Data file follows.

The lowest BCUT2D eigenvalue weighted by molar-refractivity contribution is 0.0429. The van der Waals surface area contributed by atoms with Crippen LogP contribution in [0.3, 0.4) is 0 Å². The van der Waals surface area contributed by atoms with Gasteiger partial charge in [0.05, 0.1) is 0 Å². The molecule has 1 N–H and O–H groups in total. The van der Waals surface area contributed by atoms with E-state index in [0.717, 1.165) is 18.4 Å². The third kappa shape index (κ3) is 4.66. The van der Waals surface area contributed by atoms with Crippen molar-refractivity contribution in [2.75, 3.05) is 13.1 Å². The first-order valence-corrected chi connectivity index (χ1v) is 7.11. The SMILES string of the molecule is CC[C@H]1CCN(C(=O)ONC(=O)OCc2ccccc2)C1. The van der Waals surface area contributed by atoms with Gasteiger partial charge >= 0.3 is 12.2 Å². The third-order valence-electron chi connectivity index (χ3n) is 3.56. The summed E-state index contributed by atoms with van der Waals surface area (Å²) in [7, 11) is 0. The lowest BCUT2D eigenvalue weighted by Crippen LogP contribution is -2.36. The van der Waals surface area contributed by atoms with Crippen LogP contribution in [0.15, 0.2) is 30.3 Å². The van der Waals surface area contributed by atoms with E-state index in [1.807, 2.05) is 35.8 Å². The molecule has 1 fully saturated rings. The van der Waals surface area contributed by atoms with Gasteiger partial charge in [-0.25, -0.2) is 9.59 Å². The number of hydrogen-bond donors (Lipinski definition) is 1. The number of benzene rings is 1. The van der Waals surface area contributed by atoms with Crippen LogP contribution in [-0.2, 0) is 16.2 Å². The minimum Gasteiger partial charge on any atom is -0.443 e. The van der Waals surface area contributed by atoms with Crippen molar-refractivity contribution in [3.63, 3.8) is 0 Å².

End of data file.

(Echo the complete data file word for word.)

The lowest BCUT2D eigenvalue weighted by molar-refractivity contribution is 0.0429. The van der Waals surface area contributed by atoms with Crippen LogP contribution in [0.3, 0.4) is 0 Å². The van der Waals surface area contributed by atoms with Gasteiger partial charge in [0.05, 0.1) is 0 Å². The molecule has 1 N–H and O–H groups in total. The van der Waals surface area contributed by atoms with E-state index in [0.717, 1.165) is 18.4 Å². The third kappa shape index (κ3) is 4.66. The van der Waals surface area contributed by atoms with Crippen molar-refractivity contribution in [2.75, 3.05) is 13.1 Å². The first-order valence-corrected chi connectivity index (χ1v) is 7.11. The SMILES string of the molecule is CC[C@H]1CCN(C(=O)ONC(=O)OCc2ccccc2)C1. The van der Waals surface area contributed by atoms with Gasteiger partial charge >= 0.3 is 12.2 Å². The third-order valence-electron chi connectivity index (χ3n) is 3.56. The summed E-state index contributed by atoms with van der Waals surface area (Å²) in [7, 11) is 0. The lowest BCUT2D eigenvalue weighted by Crippen LogP contribution is -2.36. The van der Waals surface area contributed by atoms with Crippen LogP contribution in [0.15, 0.2) is 30.3 Å². The van der Waals surface area contributed by atoms with E-state index in [1.807, 2.05) is 35.8 Å². The molecule has 1 fully saturated rings. The van der Waals surface area contributed by atoms with Gasteiger partial charge in [-0.25, -0.2) is 9.59 Å². The number of hydrogen-bond donors (Lipinski definition) is 1. The number of benzene rings is 1. The van der Waals surface area contributed by atoms with Crippen LogP contribution in [-0.2, 0) is 16.2 Å². The minimum Gasteiger partial charge on any atom is -0.443 e. The van der Waals surface area contributed by atoms with Crippen molar-refractivity contribution in [3.63, 3.8) is 0 Å².